A team of scientists who conduct research on diabetes has suggested that level of glucose in blood should be considered as the fifth vital sign in terms general wellbeing for all hospitalized patients, irrespective of whether they have diabetes or not.
The experts have recommended this for all patients regardless of their illness that led them to hospitalisation. For over 100 years so far, four vital signs – temperature, pulse rate, blood pressure and respiratory rate – were routinely recorded by doctors and nurses to decide on a patient’s overall health condition.
The current recommendations, published recently in Diabetes and Metabolic Syndrome: Clinical Research and Reviews, a journal, came from a consensus group which include Padma Shri Prof Anoop Misra (New Delhi), Dr Akhtar Hussain (Norway, President Elect, International Diabetes Federation), Dr Leszek Czupryniak (President, Poland Diabetes Association), Dr Itamar Raz (Head, Israel National Council of Diabetes), Dr Banshi Saboo (President, RSSDI), Dr SR Aravind (President, DiabetesIndia), along with Dr Jothydev Kesavadev (Trivandrum, Kerala), the lead author of the group.
The experts conducted an analysis of around 20 published studies and the recent robust data from Covid-19 hospitalisations around the world, Dr Kesavadev told The Indian Express. Studies, till date, indicate that blood glucose, in the upper normal, mildly hyperglycemic, or hypoglycemic ranges adversely influences hospital outcomes in those not known to have diabetes previously. This may be particularly important in developing countries where a considerable number of individuals are at risk for developing hyper-glycemia.
Blood glucose is a requisite for the body to maintain normal metabolic processes. Any deviation from the normal range of blood glucose may have adverse consequences and contributes to morbidity and mortality. Thus, blood glucose is one of the important parameters for prognosis in any disease, signifying its documentation as an essential part of clinical monitoring, Dr Kesavadev, who is founder chairman and managing director of Jothydev’s Diabetes Research Centres in Trivandrum, Attingal and Kochi, Kerala, explained.
“Despite not being diabetic, some Covid-19 patients, who have moderate or severe illness and are on steroids, have shown to have high blood glucose levels. For instance, I am monitoring a 41-year-old Covid-19 patient with no incidence of diabetes but the patient’s blood sugar levels are 320,” Dr Kesavadev said while explaining how important it was to follow the new recommendation by doctors and nurses in all specialties to reduce the number of days and help bring down cost of treatment in hospitals.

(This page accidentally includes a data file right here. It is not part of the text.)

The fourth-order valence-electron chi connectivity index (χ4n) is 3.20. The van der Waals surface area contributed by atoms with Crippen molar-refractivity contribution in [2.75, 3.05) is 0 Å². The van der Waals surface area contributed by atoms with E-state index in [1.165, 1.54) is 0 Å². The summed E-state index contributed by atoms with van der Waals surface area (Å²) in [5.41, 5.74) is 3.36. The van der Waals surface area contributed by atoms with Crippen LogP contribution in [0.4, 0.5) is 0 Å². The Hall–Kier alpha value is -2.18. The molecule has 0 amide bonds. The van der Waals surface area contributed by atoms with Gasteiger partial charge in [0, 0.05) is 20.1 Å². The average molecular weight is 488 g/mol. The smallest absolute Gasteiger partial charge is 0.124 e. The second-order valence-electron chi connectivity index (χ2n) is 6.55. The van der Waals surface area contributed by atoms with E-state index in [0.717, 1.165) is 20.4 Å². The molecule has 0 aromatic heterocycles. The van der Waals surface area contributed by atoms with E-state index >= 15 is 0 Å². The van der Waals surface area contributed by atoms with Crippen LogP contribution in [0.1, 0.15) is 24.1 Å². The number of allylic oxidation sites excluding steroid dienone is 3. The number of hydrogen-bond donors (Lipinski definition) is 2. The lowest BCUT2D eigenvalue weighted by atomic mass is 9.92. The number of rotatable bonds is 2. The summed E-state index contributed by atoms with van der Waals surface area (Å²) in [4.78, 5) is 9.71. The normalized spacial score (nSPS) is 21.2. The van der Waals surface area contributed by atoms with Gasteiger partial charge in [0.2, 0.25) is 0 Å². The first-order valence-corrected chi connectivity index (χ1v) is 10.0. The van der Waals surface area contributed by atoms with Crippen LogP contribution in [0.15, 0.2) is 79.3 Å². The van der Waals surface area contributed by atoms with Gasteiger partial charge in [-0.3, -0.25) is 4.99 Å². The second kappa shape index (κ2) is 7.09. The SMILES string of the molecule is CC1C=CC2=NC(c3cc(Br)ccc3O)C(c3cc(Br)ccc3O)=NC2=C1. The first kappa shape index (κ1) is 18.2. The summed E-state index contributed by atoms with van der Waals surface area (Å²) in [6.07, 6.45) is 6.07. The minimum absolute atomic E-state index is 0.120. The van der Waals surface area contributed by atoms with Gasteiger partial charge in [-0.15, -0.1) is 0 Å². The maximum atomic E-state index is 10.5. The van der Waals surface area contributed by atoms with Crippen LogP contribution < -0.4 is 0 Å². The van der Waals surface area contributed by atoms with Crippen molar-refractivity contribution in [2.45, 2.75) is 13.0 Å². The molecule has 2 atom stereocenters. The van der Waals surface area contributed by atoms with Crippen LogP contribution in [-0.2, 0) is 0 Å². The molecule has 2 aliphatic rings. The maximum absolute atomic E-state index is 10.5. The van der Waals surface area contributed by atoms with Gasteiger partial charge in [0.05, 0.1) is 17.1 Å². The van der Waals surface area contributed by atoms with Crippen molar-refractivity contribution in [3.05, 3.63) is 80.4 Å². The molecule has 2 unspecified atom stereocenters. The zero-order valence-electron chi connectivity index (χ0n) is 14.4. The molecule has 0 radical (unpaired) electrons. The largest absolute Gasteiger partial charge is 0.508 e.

“Taking all details into account, we say it is necessary to have a blood glucose test right at the beginning specially in hospitalised patients regardless of diabetes. Blood glucose needs monitoring especially in patients who are fairly sick,” said Prof Misra who was part of the consensus group.
“Undiagnosed blood sugar is quite prevalent in India. And the moment when a patient in hospitalised care is under stress, the blood glucose levels go high as many of them are pre-diabetic. It may also come down in some cases or glucose variability may occur,” Prof Mishra added. The team has been working on the research for the last two-three months along with international experts.
It has been conclusively proven that minimal variations in the glucose, both high and low in patients without diabetes and pre-diabetes, significantly increase morbidity, severity and duration of hospital stays. Glucose variability (GV), defined as levels of glucose below and above the acceptable limits, is found to be directly related to increasing severity of the underlying disease even in subjects without diabetes.
Routinely all over the world, blood glucose is part of the protocol only in those subjects with established diabetes. However, if measurement of glucose is followed for all illness as per the recommendations, it is supposed to drastically bring down the progression to disease severity, number of days in the hospital and overall cost of treatment.
With Jayashree Narayanan in Pune